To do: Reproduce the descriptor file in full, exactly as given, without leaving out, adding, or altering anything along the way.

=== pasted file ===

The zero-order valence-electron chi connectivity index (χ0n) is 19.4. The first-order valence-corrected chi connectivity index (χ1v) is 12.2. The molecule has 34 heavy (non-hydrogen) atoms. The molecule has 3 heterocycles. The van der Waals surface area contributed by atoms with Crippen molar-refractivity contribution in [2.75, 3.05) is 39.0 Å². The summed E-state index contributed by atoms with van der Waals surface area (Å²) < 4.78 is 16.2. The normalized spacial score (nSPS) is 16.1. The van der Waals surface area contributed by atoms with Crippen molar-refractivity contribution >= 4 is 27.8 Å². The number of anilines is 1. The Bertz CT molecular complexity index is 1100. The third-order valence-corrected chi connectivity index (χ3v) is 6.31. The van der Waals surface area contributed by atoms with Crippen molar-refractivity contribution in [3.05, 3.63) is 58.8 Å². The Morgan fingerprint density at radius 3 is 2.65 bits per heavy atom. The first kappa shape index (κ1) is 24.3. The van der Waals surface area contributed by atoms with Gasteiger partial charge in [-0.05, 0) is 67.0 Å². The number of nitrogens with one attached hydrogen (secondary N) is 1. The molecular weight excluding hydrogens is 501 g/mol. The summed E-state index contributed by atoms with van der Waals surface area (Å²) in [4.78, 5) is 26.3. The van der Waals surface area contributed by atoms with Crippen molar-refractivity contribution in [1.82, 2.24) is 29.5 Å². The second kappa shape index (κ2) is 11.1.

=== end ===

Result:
The zero-order valence-electron chi connectivity index (χ0n) is 19.4. The first-order valence-corrected chi connectivity index (χ1v) is 12.2. The molecule has 34 heavy (non-hydrogen) atoms. The molecule has 3 heterocycles. The van der Waals surface area contributed by atoms with Crippen molar-refractivity contribution in [2.75, 3.05) is 39.0 Å². The summed E-state index contributed by atoms with van der Waals surface area (Å²) < 4.78 is 16.2. The normalized spacial score (nSPS) is 16.1. The van der Waals surface area contributed by atoms with Crippen molar-refractivity contribution >= 4 is 27.8 Å². The number of anilines is 1. The Bertz CT molecular complexity index is 1100. The third-order valence-corrected chi connectivity index (χ3v) is 6.31. The van der Waals surface area contributed by atoms with Crippen molar-refractivity contribution in [3.05, 3.63) is 58.8 Å². The Morgan fingerprint density at radius 3 is 2.65 bits per heavy atom. The first kappa shape index (κ1) is 24.3. The van der Waals surface area contributed by atoms with Gasteiger partial charge in [-0.05, 0) is 67.0 Å². The number of nitrogens with one attached hydrogen (secondary N) is 1. The molecular weight excluding hydrogens is 501 g/mol. The summed E-state index contributed by atoms with van der Waals surface area (Å²) in [4.78, 5) is 26.3. The van der Waals surface area contributed by atoms with Crippen molar-refractivity contribution in [1.82, 2.24) is 29.5 Å². The second kappa shape index (κ2) is 11.1.